Thursday, April 29, 2010

The Labyrinth

I’ve been doing a lot of reading over the last couple of days… when outside of home, at work, wherever and whenever I can steal a few minutes; I am hooked to Wilbur Smith. What a fascinating story he has to tell. While his plot is gripping and the language simple, what amazes me is his attention to detail, the amount of research that has gone into brining out 500 pages of pure pleasure. I was introduced to Wilbur Smith over a year and half ago, even bought a book since it came highly recommended, but finally got down to reading it only about 6 months ago… ever since, I’ve never missed an opportunity to read something he’s written. The newest read is called ‘The Sunbird’, while archeology and history are not my piece of cake; I haven’t been able to take my mind off this book.

Alongside, when I am at home, I am reading ‘Siddhartha’, by Herman Hesse. A fantastic story told ever so simply. A profound truth presented unpretentiously, the reader cannot but be mesmerized. I got this book as a gift when I cleared my class 10 board exams, and have read and re-read it many times. Each time, it opens a new door of understanding, throws some more light on the unexplored mystery of life and makes the re-read such a pleasure. I stand with Siddhartha all night while he awaits his father’s permission to leave home, become a samana, watch him become a merchant; almost dive into the river with him… that’s the magic of Herman Hesse. You won’t just read the book, you’ll actually live it.

And then, there’s a lot of random reading that happens every day- the newspaper, the sign boards on the road, a million emails, facebook status messages, tweets… this that and the other. It’s a little wonder then that this little mind, which has an amazing ability to expand and imbibe, can get a little confused while filing. I saw this confusion so clearly the other night…

I had my fill of bhujia as I voraciously devoured the delights of being a rich, merchant (Siddhartha, by Herman Hesse). It was nearing mid night when I finally clicked the lampshade off. The monotonous drone of the air conditioning and the weariness of a day’s work shepherded me into sleep’s arms. That’s when the mind went into action- it needed to sort out the information overloaded upon it. It is now that I saw distinctly a web, a maze, a myriad labyrinth of thoughts, actions, information, and words criss-crossing and making their way into filing cabinets. It almost seemed like the over whelming and menacing traffic of Hyderabad, just that this was a wee bit more organized. Even as I was watching this activity inside of me, I flew far away from the arms of deep sleep and landed dreamland. This time, however, the dreams were crazy, painted in different hues, made no sense whatsoever and only succeeded in getting me more confused.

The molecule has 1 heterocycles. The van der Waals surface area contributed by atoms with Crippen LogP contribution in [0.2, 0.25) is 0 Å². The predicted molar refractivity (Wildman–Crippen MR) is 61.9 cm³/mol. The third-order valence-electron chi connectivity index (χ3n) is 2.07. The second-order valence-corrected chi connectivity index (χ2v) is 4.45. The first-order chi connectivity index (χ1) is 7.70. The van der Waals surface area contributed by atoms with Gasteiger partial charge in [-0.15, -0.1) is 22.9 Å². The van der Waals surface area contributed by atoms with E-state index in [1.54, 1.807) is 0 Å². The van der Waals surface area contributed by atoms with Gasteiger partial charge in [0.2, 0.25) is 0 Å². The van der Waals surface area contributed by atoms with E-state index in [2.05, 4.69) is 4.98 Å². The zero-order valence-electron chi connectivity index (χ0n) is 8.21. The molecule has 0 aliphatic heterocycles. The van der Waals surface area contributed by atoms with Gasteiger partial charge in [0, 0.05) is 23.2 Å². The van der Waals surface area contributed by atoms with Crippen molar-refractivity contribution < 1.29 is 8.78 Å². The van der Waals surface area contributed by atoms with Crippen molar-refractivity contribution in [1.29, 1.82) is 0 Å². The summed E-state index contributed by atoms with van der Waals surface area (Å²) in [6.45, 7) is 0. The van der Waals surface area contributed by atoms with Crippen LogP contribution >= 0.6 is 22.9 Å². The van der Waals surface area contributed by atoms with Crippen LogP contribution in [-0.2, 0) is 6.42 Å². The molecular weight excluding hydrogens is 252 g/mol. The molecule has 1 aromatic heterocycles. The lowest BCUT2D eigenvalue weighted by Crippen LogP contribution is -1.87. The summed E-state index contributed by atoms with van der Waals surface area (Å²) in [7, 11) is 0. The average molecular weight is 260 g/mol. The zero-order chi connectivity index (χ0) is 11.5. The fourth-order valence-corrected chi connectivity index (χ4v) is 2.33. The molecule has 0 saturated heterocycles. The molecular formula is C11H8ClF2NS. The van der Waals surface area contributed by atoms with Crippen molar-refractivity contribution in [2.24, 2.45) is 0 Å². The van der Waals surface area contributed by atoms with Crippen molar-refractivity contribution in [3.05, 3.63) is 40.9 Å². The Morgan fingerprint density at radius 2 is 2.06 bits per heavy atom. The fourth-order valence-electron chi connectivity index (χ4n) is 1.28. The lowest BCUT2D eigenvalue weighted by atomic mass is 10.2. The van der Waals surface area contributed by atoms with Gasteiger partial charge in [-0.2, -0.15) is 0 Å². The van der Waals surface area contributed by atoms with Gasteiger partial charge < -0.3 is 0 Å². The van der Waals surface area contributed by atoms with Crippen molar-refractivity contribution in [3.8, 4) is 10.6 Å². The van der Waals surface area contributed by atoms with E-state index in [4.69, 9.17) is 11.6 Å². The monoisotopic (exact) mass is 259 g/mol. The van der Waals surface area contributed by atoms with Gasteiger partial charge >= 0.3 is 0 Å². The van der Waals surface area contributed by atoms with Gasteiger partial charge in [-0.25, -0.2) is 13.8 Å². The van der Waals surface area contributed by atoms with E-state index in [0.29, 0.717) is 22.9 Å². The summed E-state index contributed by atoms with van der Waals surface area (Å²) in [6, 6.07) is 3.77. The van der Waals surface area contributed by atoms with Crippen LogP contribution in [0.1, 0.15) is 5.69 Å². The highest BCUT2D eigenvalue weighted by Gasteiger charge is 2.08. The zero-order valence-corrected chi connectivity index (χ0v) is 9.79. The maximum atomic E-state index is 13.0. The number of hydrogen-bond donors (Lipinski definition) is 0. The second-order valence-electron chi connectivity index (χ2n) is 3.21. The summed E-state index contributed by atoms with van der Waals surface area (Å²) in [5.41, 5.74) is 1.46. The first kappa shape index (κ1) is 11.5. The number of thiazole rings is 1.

I’ve staunchly believed that creativity and a fertile imagination arise from a mind that is exposed to so many more experiences, which imbibe’ s so much more information. I supposed that originality and imagination sprang from the labyrinth of encounters and thoughts that we caressed inside our minds. Until, I heard the Wise One say that, “Deep silence is the mother of creativity. No creativity can come out of one who is too busy, worried, over-ambitious or lethargic. Balanced activity, rest and yoga can kindle skills and creativity in you.” And then, suddenly, I awoke. The dream lay scattered like ill-fitting pieces of a jigsaw. I pondered on this, can something come from silence, can the best words arise from a depth unknown to us, and can communication happen in silence? Thoughts didn’t help in this case and I decided to give it a shot.

For over a week, every day and every night, I decided to empty myself of all experiences, thoughts, encounters and feelings. Each day, I felt lighter, more at ease and less confused. Dreamland wasn’t as disturbing and there seemed a dazzling clarity in my thought. Later, when I sat to write, the words seem to flow effortlessly and from some mysterious depth within me. Yes, the numerous expereinces help, but not in an unprocessed state. I realized this while my fingers flew on the keyboard and produced something that I am myself amazed... What I wrote, is for another time… but presently, I would urge all of you to give this a shot- meditate and sit back while you soak in the spring of creativity that unleashes itself from within you...

2 comments:

March Hare said...

So true that from silence springs forth creativity. Yet here we go chasing after it as if were a tangible item. Reading ur post reiterated what was only thinking about, it is time to sit back and quieten the mind!

Shwetal said...

@ March Hare- thats true, we almost incessantly chase creativity. I've loved the quietning expereince though... mind seems so so fresh.